Give him credit for consistency: The second “core principle” of the 9/12 Project is, after all, “I believe in God and He is the center of my life.” I complained about that not long ago and a bunch of Beck fans jumped in to remind me that he’s said one needn’t believe in all the “core principles” to be part of the movement. No? Watch this clip and tell me how optional you think the God principle is in his mind.
I take his point about some liberal atheists filling the spiritual void with belief in government — it’s a pet peeve of an evangelical Democrat friend of mine, in fact — but (a) it’s not true of all nonbelievers, especially of the conservative stripe, and (b) personally, if I were inclined to get on my knees and wish/hope/pray for intervention from either God or Barack Obama, I’d call out for The One too. After all, there’s at least a chance he might show. I don’t get the either/or dichotomy Beck draws between social justice and eternal justice either; for starters, I can imagine Martin Luther King objecting rather strenuously to that. Nor do I understand the snotty, presumptuous accusation that atheists are “filling the void” with money and careers. Personally, I don’t feel any spiritual void, and even if I did, I’d rather not be lectured about it by a guy who has his own media empire and who’ll make more money this year than my entire extended family has made in the past century. What “void” in Beck’s soul is he filling with his fantastically popular show? See how condescending it is to even ask that?
And one more thing. If the key to American governance is the passage in the Declaration of Independence about god-given inalienable rights, why’d the authors of the Constitution go ahead and enumerate some of those rights anyway? And why, if they’re inalienable and god-given, weren’t those rights made exempt from amendment or repeal via Article V? The touchstone of the Constitution isn’t God, it’s rule by popular consent; religion may well influence the public in deciding which rights are so critical that even the popularly elected government should be forbidden to touch them, but when push comes to shove, it’s your call, not God’s. Slavery was once a right too, after all, and I’m sure there were plenty of apologists who found religious backing for that, fair or not.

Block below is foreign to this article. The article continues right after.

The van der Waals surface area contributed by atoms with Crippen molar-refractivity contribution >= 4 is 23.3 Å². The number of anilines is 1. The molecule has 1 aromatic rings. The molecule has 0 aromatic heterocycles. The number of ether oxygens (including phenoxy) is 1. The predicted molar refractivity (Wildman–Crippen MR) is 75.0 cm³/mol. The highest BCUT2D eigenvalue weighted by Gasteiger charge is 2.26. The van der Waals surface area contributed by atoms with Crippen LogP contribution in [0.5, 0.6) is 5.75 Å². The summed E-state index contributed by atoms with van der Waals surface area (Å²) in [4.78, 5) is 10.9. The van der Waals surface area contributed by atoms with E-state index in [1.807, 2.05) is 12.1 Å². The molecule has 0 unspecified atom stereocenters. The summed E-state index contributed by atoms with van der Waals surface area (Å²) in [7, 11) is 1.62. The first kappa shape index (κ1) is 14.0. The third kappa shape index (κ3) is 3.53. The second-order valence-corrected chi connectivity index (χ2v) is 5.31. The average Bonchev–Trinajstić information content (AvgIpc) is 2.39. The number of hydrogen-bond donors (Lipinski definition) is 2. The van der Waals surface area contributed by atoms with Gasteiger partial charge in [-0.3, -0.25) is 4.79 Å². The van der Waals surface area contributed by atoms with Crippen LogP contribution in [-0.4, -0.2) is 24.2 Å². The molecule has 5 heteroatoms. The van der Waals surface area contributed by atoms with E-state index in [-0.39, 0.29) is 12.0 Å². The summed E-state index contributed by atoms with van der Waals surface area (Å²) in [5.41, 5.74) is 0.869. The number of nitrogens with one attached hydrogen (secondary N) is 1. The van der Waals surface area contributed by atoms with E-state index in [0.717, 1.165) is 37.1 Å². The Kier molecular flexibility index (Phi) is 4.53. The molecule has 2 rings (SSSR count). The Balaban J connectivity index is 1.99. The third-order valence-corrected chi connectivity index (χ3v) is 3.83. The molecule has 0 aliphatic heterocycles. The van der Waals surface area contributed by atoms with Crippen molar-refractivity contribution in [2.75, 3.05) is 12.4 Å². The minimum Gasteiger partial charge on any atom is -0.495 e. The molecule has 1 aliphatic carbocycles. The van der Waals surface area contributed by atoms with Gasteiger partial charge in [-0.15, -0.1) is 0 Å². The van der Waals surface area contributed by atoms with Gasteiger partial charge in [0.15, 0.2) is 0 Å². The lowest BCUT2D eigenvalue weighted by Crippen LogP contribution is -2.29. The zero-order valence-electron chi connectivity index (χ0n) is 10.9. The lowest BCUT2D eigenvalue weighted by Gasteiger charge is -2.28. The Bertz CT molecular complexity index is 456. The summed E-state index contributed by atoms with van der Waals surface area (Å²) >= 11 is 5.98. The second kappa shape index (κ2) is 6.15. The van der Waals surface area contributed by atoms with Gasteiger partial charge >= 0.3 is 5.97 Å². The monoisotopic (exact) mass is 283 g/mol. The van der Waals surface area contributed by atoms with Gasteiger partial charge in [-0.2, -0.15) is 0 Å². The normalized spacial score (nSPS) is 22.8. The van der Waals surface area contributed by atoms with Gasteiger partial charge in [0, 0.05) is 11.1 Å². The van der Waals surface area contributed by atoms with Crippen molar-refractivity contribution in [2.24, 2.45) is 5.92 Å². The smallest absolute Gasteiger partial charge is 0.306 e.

Exit question: Why does he keep pushing the argument that his show isn’t about Democrat vs. Republican? That’s true, strictly speaking — he’s a libertarian, not a party apparatchik — but the Dems have been the party of big(ger) government for the past 40 years, at least. They’re antithetical to his philosophy. Saying his show has, or should have, no partisan resonance is like Janeane Garofalo insisting that she’s not about Dems or Repubs, just “truth.”